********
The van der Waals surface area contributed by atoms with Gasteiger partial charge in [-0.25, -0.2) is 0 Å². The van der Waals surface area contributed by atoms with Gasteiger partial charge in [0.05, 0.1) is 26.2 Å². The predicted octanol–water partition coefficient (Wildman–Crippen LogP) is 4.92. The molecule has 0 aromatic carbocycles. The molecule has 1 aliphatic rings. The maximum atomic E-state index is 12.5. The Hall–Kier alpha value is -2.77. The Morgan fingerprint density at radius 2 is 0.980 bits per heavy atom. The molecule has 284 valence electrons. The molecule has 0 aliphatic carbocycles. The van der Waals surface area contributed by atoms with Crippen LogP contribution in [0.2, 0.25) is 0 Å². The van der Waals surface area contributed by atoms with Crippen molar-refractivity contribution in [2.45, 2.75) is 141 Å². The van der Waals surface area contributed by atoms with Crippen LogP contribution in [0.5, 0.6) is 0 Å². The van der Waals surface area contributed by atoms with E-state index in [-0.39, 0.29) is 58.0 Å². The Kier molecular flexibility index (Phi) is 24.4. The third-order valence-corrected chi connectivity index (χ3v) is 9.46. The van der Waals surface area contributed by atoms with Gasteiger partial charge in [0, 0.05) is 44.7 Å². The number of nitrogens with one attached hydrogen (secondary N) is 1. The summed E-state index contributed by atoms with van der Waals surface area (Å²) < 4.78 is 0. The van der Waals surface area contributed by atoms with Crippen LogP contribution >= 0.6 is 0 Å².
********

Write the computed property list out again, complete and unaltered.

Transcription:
The van der Waals surface area contributed by atoms with Gasteiger partial charge in [-0.25, -0.2) is 0 Å². The van der Waals surface area contributed by atoms with Gasteiger partial charge in [0.05, 0.1) is 26.2 Å². The predicted octanol–water partition coefficient (Wildman–Crippen LogP) is 4.92. The molecule has 0 aromatic carbocycles. The molecule has 1 aliphatic rings. The maximum atomic E-state index is 12.5. The Hall–Kier alpha value is -2.77. The Morgan fingerprint density at radius 2 is 0.980 bits per heavy atom. The molecule has 284 valence electrons. The molecule has 0 aliphatic carbocycles. The van der Waals surface area contributed by atoms with Crippen LogP contribution in [0.2, 0.25) is 0 Å². The van der Waals surface area contributed by atoms with Crippen molar-refractivity contribution in [2.45, 2.75) is 141 Å². The van der Waals surface area contributed by atoms with Crippen LogP contribution in [0.5, 0.6) is 0 Å². The van der Waals surface area contributed by atoms with E-state index in [-0.39, 0.29) is 58.0 Å². The Kier molecular flexibility index (Phi) is 24.4. The third-order valence-corrected chi connectivity index (χ3v) is 9.46. The van der Waals surface area contributed by atoms with Gasteiger partial charge in [0, 0.05) is 44.7 Å². The number of nitrogens with one attached hydrogen (secondary N) is 1. The summed E-state index contributed by atoms with van der Waals surface area (Å²) < 4.78 is 0. The van der Waals surface area contributed by atoms with Crippen LogP contribution >= 0.6 is 0 Å².